Spare the Military: it is no 'Fakery'

Source :SIFY
Author :Veena Suman
Last Updated: Tue, Jul 7th, 2020, 13:45:20hrs
indian army

I am the wife of an army veteran, who commanded his regiment in the Kargil-Siachen Sector, a couple of decades ago. Time has flown, but the attachment to the Olive Green runs deep. So, it was with a deep sense of anguish, that one read the malicious post regarding Prime Minister Modi's visit to Military Hospital Leh, doing the rounds on WhatsApp. 

While an official clarification has been issued, it is indeed a painful fact that the need arose for the army to give an assurance that there was no ‘fakery’ – a term used in the post, in the photographs that showed the Prime Minister's interaction with the convalescing soldiers.

Sadly, it is the sensation-hungry social media that is responsible for the sordid ongoing campaign to discredit the military. Wood panels in the ward, absence of a visual display of monitors and oxygen cylinders, and saddest of all, the erect and dignified posture of the wounded soldiers – everything has been questioned. 

The army had to clarify that the wounded soldiers had been accommodated in an audio-visual hall of the hospital that had been re-appropriated, as all regular wards had been earmarked for Covid patients. A few days earlier, the Army Chief and the Army Commander had also visited the wounded warriors at the same place.

All military hospitals excel in hygiene, cleanliness and orderliness. There is no clutter in the wards. In addition to the doctors, it is the duty of the head of the hospital to visit every ward in the morning to oversee arrangements for patients’ care. All soldiers sit in an erect posture when talking to their seniors. There is even a word of command for the same (savdhan baith). It is a part of their training and comes naturally to them. Even the injured take pride in their soldierly deportment.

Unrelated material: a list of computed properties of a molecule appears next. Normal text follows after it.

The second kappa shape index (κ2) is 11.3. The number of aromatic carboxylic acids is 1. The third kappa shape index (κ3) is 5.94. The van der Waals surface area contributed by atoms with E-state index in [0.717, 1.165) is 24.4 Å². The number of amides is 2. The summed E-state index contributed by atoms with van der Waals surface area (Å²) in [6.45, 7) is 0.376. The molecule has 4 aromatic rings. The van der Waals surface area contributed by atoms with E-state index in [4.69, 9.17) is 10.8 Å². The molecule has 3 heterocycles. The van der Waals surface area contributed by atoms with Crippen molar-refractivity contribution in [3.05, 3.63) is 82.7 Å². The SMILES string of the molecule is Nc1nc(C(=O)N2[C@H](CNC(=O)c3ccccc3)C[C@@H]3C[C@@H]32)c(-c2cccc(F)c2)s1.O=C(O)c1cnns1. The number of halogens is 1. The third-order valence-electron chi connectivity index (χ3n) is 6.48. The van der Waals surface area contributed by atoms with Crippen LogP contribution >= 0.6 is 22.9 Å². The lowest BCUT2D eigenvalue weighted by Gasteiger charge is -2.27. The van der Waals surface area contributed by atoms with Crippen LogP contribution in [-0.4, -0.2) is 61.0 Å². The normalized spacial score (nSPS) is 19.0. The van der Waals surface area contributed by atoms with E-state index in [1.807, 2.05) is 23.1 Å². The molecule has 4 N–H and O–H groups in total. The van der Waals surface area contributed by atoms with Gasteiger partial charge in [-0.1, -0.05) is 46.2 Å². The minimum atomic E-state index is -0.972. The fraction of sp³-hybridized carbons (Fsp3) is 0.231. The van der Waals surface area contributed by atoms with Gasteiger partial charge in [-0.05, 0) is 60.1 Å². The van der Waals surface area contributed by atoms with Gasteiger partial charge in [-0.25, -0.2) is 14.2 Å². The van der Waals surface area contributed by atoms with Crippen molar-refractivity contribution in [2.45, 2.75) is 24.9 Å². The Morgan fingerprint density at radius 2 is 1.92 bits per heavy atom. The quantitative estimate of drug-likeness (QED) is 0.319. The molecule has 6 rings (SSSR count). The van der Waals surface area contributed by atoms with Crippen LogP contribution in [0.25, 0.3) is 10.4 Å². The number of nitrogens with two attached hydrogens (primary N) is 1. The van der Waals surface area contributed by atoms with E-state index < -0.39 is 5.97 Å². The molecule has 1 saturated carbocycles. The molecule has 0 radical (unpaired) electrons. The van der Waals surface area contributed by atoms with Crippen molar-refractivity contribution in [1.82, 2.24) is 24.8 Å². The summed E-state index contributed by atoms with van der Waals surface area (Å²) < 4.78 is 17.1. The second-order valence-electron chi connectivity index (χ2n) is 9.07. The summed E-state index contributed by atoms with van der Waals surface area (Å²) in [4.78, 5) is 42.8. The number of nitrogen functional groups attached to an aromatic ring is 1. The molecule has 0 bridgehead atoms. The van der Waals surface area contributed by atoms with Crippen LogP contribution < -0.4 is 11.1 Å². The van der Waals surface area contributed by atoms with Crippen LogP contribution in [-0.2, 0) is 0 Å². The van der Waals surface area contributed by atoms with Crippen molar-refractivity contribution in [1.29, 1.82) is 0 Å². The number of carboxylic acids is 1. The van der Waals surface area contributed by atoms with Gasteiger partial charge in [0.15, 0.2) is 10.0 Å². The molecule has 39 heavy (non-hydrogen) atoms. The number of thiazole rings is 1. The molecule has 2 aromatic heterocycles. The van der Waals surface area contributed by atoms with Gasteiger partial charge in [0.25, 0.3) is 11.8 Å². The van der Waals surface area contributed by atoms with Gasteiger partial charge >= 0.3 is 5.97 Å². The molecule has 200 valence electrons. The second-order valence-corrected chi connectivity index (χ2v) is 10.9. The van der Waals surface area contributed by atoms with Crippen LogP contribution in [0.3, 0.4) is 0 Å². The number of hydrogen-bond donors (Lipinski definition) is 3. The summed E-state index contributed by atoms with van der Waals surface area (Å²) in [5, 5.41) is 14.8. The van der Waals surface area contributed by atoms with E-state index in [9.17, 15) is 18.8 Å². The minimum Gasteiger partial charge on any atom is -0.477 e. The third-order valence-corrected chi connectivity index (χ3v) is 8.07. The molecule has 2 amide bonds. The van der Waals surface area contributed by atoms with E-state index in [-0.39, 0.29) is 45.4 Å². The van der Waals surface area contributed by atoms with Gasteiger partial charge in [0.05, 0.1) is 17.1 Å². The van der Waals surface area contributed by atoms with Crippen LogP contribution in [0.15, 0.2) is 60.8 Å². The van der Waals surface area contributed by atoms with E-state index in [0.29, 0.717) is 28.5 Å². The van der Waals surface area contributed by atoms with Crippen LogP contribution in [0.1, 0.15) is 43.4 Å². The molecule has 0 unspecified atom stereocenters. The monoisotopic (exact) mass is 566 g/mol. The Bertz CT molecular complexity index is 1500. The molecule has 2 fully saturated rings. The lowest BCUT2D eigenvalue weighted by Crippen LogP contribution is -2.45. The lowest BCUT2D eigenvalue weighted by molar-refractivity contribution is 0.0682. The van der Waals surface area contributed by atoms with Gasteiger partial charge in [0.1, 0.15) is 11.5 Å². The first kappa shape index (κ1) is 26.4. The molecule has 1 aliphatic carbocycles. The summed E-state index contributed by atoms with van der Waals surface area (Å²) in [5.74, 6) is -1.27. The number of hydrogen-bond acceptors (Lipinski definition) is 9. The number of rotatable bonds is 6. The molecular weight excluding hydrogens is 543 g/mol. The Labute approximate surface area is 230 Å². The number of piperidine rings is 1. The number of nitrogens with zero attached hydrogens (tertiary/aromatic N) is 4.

The purpose of the Prime Minister’s visit was to applaud the bravery of the soldiers, boost their morale and assure the Indian armed forces of the government’s unstinted support. 

Such visits are not only symbolic in nature but serve a much wider objective. They demonstrate the government’s determination to face up to a treacherous enemy and strengthen public resolve.

It is imperative that we, as a nation, realise that the armed forces should not be embroiled in controversies, most of which are created with dubious political motives in mind. Have we fallen so low that we need to question the very organisation that safeguards our lives by sacrificing its own, or seek explanations from those who keep vigil in the most inhospitable battlefield of the world?

The armed forces are increasingly being viewed as the sole guardians of matters that concern national security. Soldiers’ dedication to duty, loyalty to the nation and willingness for the supreme sacrifice are driven less by material considerations and more by an overwhelming urge to earn love and respect of their countrymen. 

They draw strength and sustenance when society views them with a similar perception. Being aware that their image in the society is dependent on media projections, they tend to be very sensitive to adverse publicity and undue criticism. Let us not demean their stature by propounding unfounded and biased views.

Veena Suman, a post-graduate in Ecology and Environment, has seen army life at close quarters and is fully cognisant of the trials and tribulations that the soldiers go through.  

Note: The views expressed in the article are of the author's and not of